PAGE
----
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10

Greater Crested Tern

(Thalasseus bergii)
Alternate name(s): "Greater Crested Tern", "Swift Tern"
Aboriginal name(s): Race "cristata": "kaldjikang" (WA)

Size: 44-48 cm; wing span 0.95-1.05 m (race "cristatus")
Weight: 275-370 g

Similar species

Description     Classification     Distribution     Sightings     Photos     Breeding     Nest     Eggs     Behaviour     Food     Call/s

Physical description

Click here for a physical description

Taxonomy, classification

See Crested Tern at Wikipedia .

Range, habitat, finding this species

Click here for information on habitat and range

Sightings

Click here for sighting information

Photos

Race "cristatus"

ADULT

BREEDING

Lateral view of a Greater Crested Tern in breeding plumage (photo courtesy of C. Kellenberg)
[Point Plomer, Limeburners Creek NP, NSW, February 2009]

Another lateral view of a Greater Crested Tern in breeding plumage
[Bundjalung NP, NSW, February 2012]

Near-dorsal view of a Greater Crested Tern in breeding plumage (photo courtesy of J. Greaves)
[Margaret River, WA, March 2015]

Dorsal view of a Greater Crested Tern still in breeding plumage (in the background a bird moulting into non-breeding plumage)
[Bundjalung NP, NSW, February 2012]

Colony of Greater Crested Terns on the shoreline of a coral atoll (photo courtesy of M. Mearns)
[Lady Elliot Island, near Agnes Water, QLD, January 2016]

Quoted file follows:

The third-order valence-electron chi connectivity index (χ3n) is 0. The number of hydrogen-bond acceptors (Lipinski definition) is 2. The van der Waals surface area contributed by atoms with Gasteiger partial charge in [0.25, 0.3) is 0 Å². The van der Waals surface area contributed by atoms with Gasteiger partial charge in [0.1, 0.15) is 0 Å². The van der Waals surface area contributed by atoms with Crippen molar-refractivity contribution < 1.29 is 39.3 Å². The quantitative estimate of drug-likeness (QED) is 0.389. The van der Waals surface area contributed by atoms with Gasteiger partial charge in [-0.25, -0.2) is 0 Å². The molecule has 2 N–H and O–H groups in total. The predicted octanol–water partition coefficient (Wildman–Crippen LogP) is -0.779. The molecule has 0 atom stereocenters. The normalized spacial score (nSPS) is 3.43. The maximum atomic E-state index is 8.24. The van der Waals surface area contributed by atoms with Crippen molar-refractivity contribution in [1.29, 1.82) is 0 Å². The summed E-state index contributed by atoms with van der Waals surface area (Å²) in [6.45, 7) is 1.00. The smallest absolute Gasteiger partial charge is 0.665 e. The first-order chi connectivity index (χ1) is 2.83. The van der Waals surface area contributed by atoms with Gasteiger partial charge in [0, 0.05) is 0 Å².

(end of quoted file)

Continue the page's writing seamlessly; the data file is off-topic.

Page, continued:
Frontal view of a Greater Crested Tern in breeding plumage in flight
[Lady Elliot Island, near Agnes Water, QLD, January 2016]

Greater Crested Tern in breeding plumage in flight
[Point Plomer, Limeburners Creek NP, NSW, October 2013]

Greater Crested Tern in near-breeding plumage banking in flight
[Iluka Bluff, Bundjalung NP, NSW, May 2014]

NON-BREEDING

Greater Crested Tern moulting into non-breeding plumage (photo courtesy of C. Kellenberg)
[Point Plomer, Limeburners Creek NP, NSW, February 2009]

Close-up lateral portrait of a Greater Crested Tern in non-breeding plumage (photo courtesy of J. Greaves)
[Penguin Island, near Rockingham, WA, March 2016]

Greater Crested Terns in non-breeding plumage (photo courtesy of C. Kellenberg)
[Point Plomer, Limeburners Creek NP, NSW, February 2009]

These two birds in non-breeding plumage are also showing off their catch
[Bundjalung NP, NSW, February 2012]

Lateral view of a Greater Crested Tern in non-breeding plumage (photo courtesy of C. Kellenberg)
[Point Plomer, Limeburners Creek NP, NSW, February 2009]

Dorsal view of a Greater Crested Tern in transitional plumage
[Iluka Bluff, Bundjalung NP, NSW, May 2014]

Lateral view of a Greater Crested Tern that has been ringed; next to it a resting Silver Gull
[Myall Lakes NP, NSW, June 2009]

Greater Crested Terns and Silver Gulls are often seen to stay close to each other resting on beaches
[Hat Head NP, NSW, January 2011]

Greater Crested Terns and Silver Gull are often seen to stay close to each other resting on beaches
[Hat Head NP, NSW, January 2011]

Near-lateral view of a Greater Crested Tern in non-breeding plumage in flight (photo courtesy of B. Kinross)
[Beachmere, QLD, July 2012]

Greater Crested Tern with its prey in flight
[Urunga board walk, Urunga Heads, NSW, January 2011]

Here a closer look at a Greater Crested Tern with its prey in flight
[Bundjalung NP, NSW, February 2012]

This lateral view of a bird in flight, deliberately left dark, shows the "pointy" jizz of a Greater Crested Tern
[Iluka Bluff, Bundjalung NP, NSW, May 2014]

Greater Crested Tern in non-breeding plumage taking a bath
[Bundjalung NP, NSW, February 2012]

IMMATURE/JUVENILE